The Missouri Senate kicked off floor debate this week with a key piece of education legislation: Senate Bill 313. As tends to happen at this point in session, what started as a single-issue bill to provide Missouri families with greater choice and flexibility regarding their children’s education has grown to include provisions relating to student transfers, school district accreditation, school funding and more.
Senate Bill 313 creates education savings accounts (ESAs) for those children who often encounter difficulties when faced with an education system that does not take into account their individual circumstances and backgrounds — specifically, children who have a disability, foster children and children with a parent in active military service. The ESA funds can be used to cover the costs of multiple educational opportunities, including but not limited to private school tuition or fees, virtual education and tutoring or therapy services.
Here is how it works: for all tax years beginning on or after July 1, 2018, taxpayers may make a contribution to an education assistance organization and claim a tax credit for 100 percent of the amount contributed. The annual cumulative amount of tax credits is capped at $25 million. Those tax credits will then be used to fund scholarships that will be awarded to eligible children from the Missouri Empowerment Scholarship Accounts Program. The scholarship funds will then be placed in each child’s personal Missouri Empowerment Scholarship Account. Although parents will be able to manage their child’s account, the funds can only be used for specific education resources. Furthermore, SB 313 only applies to current public school students.
At its core, SB 313 is about not just recognizing, but acting on the belief that every child deserves a quality education, regardless of the challenges they may face. Every child’s story is different, their background and circumstances unique. By default, this makes a one-size-fits-all approach to education counter-intuitive to success. Senate Bill 313 is an innovative school choice program that will give families the financial freedom to choose the right learning environment for their child, without creating any increased burden on Missouri taxpayers. Senate Bill 313 now heads to the House for further consideration.
In other legislative news, the Senate has also advanced to the House a measure that will make it easier for law enforcement to apprehend individuals who have violated a protection order. One of the problems we have with protection orders under current state law is they are very difficult to enforce. When a person violates a protection order, law enforcement must first be notified and then they actually have to catch the person in the act of violating the order.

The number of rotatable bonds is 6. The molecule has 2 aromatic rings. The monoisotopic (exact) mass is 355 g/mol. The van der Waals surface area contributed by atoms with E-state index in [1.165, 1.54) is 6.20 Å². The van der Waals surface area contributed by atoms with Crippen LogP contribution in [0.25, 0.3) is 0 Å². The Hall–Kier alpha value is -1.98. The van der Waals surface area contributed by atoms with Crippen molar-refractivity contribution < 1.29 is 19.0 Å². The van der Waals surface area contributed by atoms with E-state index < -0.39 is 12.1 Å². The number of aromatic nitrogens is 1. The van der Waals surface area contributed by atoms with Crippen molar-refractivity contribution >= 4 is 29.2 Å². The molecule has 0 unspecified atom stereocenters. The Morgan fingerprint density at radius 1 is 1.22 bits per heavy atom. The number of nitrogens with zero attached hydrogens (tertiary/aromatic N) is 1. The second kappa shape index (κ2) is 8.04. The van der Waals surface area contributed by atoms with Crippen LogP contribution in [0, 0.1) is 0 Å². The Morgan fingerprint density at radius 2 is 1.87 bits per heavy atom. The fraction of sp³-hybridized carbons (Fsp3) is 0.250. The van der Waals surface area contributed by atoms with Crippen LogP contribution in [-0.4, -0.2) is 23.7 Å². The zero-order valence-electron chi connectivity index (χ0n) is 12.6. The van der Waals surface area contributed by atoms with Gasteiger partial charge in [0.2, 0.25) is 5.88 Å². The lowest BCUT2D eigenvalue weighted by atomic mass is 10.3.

Under Senate Bill 99, a court may place a person on electronic monitoring with victim notification if the person is charged with, or has been found guilty of, violating an order of protection. “Electronic monitoring with victim notification” is defined as a monitoring system that can monitor the movement of a person and immediately transmit the person’s location to the victim and local law enforcement when the person enters a certain area. Upon agreement of the protected individual, the person named in the protection order would receive a bracelet monitor. If he or she enters a protected area, it gets recorded and law enforcement can make an arrest. Senate Bill 99 will make it easier for our law enforcement to enforce orders of protection and, most importantly, provide increased protection and peace of mind for protected individuals.
Finally, current state law requires every individual who is 17 years old or older and is arrested for burglary, sex-related felonies and certain felonies committed against a person to provide a biological sample for DNA profiling analysis. Approved by the Senate today, Senate Bill 204 simply expands the current law to include every individual who is 17 years old or older who is arrested for any felony offense. For the 16 other states that have already done this, they have seen increases in both the number of cold cases solved and innocent people who have been exonerated.